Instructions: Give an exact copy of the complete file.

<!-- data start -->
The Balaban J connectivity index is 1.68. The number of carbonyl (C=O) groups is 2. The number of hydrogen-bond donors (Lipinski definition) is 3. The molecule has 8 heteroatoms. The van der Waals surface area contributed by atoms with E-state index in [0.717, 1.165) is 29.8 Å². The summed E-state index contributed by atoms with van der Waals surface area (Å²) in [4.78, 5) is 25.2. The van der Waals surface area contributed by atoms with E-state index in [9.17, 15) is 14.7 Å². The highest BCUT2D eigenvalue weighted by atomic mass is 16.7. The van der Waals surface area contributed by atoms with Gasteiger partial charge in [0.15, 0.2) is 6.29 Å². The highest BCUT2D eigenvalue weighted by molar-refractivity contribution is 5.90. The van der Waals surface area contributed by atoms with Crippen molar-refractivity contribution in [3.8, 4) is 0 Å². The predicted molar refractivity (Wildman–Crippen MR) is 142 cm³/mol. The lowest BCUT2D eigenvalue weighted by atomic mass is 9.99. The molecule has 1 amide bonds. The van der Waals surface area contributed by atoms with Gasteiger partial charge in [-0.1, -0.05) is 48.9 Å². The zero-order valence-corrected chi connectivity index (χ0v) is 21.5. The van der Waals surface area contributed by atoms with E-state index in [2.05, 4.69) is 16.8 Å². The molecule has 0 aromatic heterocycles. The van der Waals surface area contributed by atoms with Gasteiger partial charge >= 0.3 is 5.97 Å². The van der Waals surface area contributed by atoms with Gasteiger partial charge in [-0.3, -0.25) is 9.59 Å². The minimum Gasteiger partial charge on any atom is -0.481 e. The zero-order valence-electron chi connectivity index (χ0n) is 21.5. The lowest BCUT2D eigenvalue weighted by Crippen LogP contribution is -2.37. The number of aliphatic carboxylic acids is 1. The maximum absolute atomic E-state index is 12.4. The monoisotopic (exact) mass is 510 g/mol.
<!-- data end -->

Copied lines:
The Balaban J connectivity index is 1.68. The number of carbonyl (C=O) groups is 2. The number of hydrogen-bond donors (Lipinski definition) is 3. The molecule has 8 heteroatoms. The van der Waals surface area contributed by atoms with E-state index in [0.717, 1.165) is 29.8 Å². The summed E-state index contributed by atoms with van der Waals surface area (Å²) in [4.78, 5) is 25.2. The van der Waals surface area contributed by atoms with E-state index in [9.17, 15) is 14.7 Å². The highest BCUT2D eigenvalue weighted by atomic mass is 16.7. The van der Waals surface area contributed by atoms with Gasteiger partial charge in [0.15, 0.2) is 6.29 Å². The highest BCUT2D eigenvalue weighted by molar-refractivity contribution is 5.90. The van der Waals surface area contributed by atoms with Crippen molar-refractivity contribution in [3.8, 4) is 0 Å². The predicted molar refractivity (Wildman–Crippen MR) is 142 cm³/mol. The lowest BCUT2D eigenvalue weighted by atomic mass is 9.99. The molecule has 1 amide bonds. The van der Waals surface area contributed by atoms with Gasteiger partial charge in [-0.1, -0.05) is 48.9 Å². The zero-order valence-corrected chi connectivity index (χ0v) is 21.5. The van der Waals surface area contributed by atoms with E-state index in [2.05, 4.69) is 16.8 Å². The molecule has 0 aromatic heterocycles. The van der Waals surface area contributed by atoms with Gasteiger partial charge >= 0.3 is 5.97 Å². The van der Waals surface area contributed by atoms with Gasteiger partial charge in [-0.3, -0.25) is 9.59 Å². The minimum Gasteiger partial charge on any atom is -0.481 e. The zero-order valence-electron chi connectivity index (χ0n) is 21.5. The lowest BCUT2D eigenvalue weighted by Crippen LogP contribution is -2.37. The number of aliphatic carboxylic acids is 1. The maximum absolute atomic E-state index is 12.4. The monoisotopic (exact) mass is 510 g/mol.